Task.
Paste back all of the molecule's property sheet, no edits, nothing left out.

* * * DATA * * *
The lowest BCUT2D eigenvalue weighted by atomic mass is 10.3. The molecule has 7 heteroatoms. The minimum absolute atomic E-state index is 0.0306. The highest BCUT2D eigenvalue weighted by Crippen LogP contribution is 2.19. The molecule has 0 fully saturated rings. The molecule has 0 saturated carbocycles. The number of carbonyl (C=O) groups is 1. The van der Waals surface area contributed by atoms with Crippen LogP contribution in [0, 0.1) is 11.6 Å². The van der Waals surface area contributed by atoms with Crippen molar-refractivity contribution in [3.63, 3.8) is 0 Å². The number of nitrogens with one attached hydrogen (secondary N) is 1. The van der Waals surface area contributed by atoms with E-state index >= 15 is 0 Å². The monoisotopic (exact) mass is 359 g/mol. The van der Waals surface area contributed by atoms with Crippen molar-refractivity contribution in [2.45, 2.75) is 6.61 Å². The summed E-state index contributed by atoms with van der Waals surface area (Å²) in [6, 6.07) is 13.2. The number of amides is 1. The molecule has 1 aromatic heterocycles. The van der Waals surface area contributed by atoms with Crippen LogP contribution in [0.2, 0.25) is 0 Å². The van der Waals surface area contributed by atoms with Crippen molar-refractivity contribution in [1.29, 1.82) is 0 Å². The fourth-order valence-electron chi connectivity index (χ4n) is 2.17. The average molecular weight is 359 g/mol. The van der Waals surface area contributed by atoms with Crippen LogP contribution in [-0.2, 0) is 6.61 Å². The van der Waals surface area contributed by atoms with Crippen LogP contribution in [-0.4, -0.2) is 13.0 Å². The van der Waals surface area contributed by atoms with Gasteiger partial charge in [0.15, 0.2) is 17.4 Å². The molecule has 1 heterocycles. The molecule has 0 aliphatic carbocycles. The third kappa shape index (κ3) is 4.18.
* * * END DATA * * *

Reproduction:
The lowest BCUT2D eigenvalue weighted by atomic mass is 10.3. The molecule has 7 heteroatoms. The minimum absolute atomic E-state index is 0.0306. The highest BCUT2D eigenvalue weighted by Crippen LogP contribution is 2.19. The molecule has 0 fully saturated rings. The molecule has 0 saturated carbocycles. The number of carbonyl (C=O) groups is 1. The van der Waals surface area contributed by atoms with Crippen LogP contribution in [0, 0.1) is 11.6 Å². The van der Waals surface area contributed by atoms with Crippen molar-refractivity contribution in [3.63, 3.8) is 0 Å². The number of nitrogens with one attached hydrogen (secondary N) is 1. The van der Waals surface area contributed by atoms with E-state index >= 15 is 0 Å². The monoisotopic (exact) mass is 359 g/mol. The van der Waals surface area contributed by atoms with Crippen molar-refractivity contribution in [2.45, 2.75) is 6.61 Å². The summed E-state index contributed by atoms with van der Waals surface area (Å²) in [6, 6.07) is 13.2. The number of amides is 1. The molecule has 1 aromatic heterocycles. The van der Waals surface area contributed by atoms with Crippen LogP contribution in [0.2, 0.25) is 0 Å². The van der Waals surface area contributed by atoms with Crippen molar-refractivity contribution in [1.29, 1.82) is 0 Å². The fourth-order valence-electron chi connectivity index (χ4n) is 2.17. The average molecular weight is 359 g/mol. The van der Waals surface area contributed by atoms with Crippen LogP contribution in [-0.2, 0) is 6.61 Å². The van der Waals surface area contributed by atoms with Crippen LogP contribution in [-0.4, -0.2) is 13.0 Å². The van der Waals surface area contributed by atoms with Gasteiger partial charge in [0.15, 0.2) is 17.4 Å². The molecule has 1 heterocycles. The molecule has 0 aliphatic carbocycles. The third kappa shape index (κ3) is 4.18.